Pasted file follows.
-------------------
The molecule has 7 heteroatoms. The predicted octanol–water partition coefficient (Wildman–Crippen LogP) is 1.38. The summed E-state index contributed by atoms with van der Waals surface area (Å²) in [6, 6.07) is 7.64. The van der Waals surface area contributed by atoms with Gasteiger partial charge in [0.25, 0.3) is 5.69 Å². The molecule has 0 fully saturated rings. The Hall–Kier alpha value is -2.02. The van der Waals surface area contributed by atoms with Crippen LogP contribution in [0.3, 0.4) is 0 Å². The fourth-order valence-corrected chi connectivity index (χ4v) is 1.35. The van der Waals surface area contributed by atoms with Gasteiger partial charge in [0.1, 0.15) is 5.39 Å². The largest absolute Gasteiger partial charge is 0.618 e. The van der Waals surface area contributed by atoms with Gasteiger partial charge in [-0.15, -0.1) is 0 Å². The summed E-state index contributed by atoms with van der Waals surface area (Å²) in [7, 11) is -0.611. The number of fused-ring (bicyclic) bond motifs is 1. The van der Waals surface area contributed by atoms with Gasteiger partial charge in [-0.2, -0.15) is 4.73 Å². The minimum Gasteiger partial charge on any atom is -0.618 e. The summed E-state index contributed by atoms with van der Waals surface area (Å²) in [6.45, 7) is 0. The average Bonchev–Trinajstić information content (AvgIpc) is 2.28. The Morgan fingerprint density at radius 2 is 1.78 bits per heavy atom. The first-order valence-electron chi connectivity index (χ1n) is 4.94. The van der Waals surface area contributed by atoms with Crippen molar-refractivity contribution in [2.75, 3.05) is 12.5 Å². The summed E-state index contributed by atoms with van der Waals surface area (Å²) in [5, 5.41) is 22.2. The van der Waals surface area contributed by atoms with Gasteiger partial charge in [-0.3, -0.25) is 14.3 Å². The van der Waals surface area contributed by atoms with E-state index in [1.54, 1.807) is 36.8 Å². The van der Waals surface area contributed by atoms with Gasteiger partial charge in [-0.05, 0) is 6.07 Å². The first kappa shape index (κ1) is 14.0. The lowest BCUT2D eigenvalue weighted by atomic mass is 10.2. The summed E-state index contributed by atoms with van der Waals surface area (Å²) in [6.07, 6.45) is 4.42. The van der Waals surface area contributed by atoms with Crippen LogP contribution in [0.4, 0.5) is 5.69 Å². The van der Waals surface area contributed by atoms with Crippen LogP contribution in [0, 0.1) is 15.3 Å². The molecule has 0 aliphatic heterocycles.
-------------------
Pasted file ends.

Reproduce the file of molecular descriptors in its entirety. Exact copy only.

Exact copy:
The molecule has 7 heteroatoms. The predicted octanol–water partition coefficient (Wildman–Crippen LogP) is 1.38. The summed E-state index contributed by atoms with van der Waals surface area (Å²) in [6, 6.07) is 7.64. The van der Waals surface area contributed by atoms with Gasteiger partial charge in [0.25, 0.3) is 5.69 Å². The molecule has 0 fully saturated rings. The Hall–Kier alpha value is -2.02. The van der Waals surface area contributed by atoms with Crippen LogP contribution in [0.3, 0.4) is 0 Å². The fourth-order valence-corrected chi connectivity index (χ4v) is 1.35. The van der Waals surface area contributed by atoms with Gasteiger partial charge in [0.1, 0.15) is 5.39 Å². The largest absolute Gasteiger partial charge is 0.618 e. The van der Waals surface area contributed by atoms with Gasteiger partial charge in [-0.15, -0.1) is 0 Å². The summed E-state index contributed by atoms with van der Waals surface area (Å²) in [7, 11) is -0.611. The number of fused-ring (bicyclic) bond motifs is 1. The van der Waals surface area contributed by atoms with Gasteiger partial charge in [-0.2, -0.15) is 4.73 Å². The minimum Gasteiger partial charge on any atom is -0.618 e. The summed E-state index contributed by atoms with van der Waals surface area (Å²) in [6.45, 7) is 0. The average Bonchev–Trinajstić information content (AvgIpc) is 2.28. The Morgan fingerprint density at radius 2 is 1.78 bits per heavy atom. The first-order valence-electron chi connectivity index (χ1n) is 4.94. The van der Waals surface area contributed by atoms with Crippen molar-refractivity contribution in [2.75, 3.05) is 12.5 Å². The summed E-state index contributed by atoms with van der Waals surface area (Å²) in [5, 5.41) is 22.2. The van der Waals surface area contributed by atoms with Gasteiger partial charge in [-0.3, -0.25) is 14.3 Å². The van der Waals surface area contributed by atoms with E-state index in [1.54, 1.807) is 36.8 Å². The van der Waals surface area contributed by atoms with Gasteiger partial charge in [-0.05, 0) is 6.07 Å². The first kappa shape index (κ1) is 14.0. The lowest BCUT2D eigenvalue weighted by atomic mass is 10.2. The summed E-state index contributed by atoms with van der Waals surface area (Å²) in [6.07, 6.45) is 4.42. The van der Waals surface area contributed by atoms with Crippen LogP contribution in [0.4, 0.5) is 5.69 Å². The van der Waals surface area contributed by atoms with Crippen LogP contribution in [0, 0.1) is 15.3 Å². The molecule has 0 aliphatic heterocycles.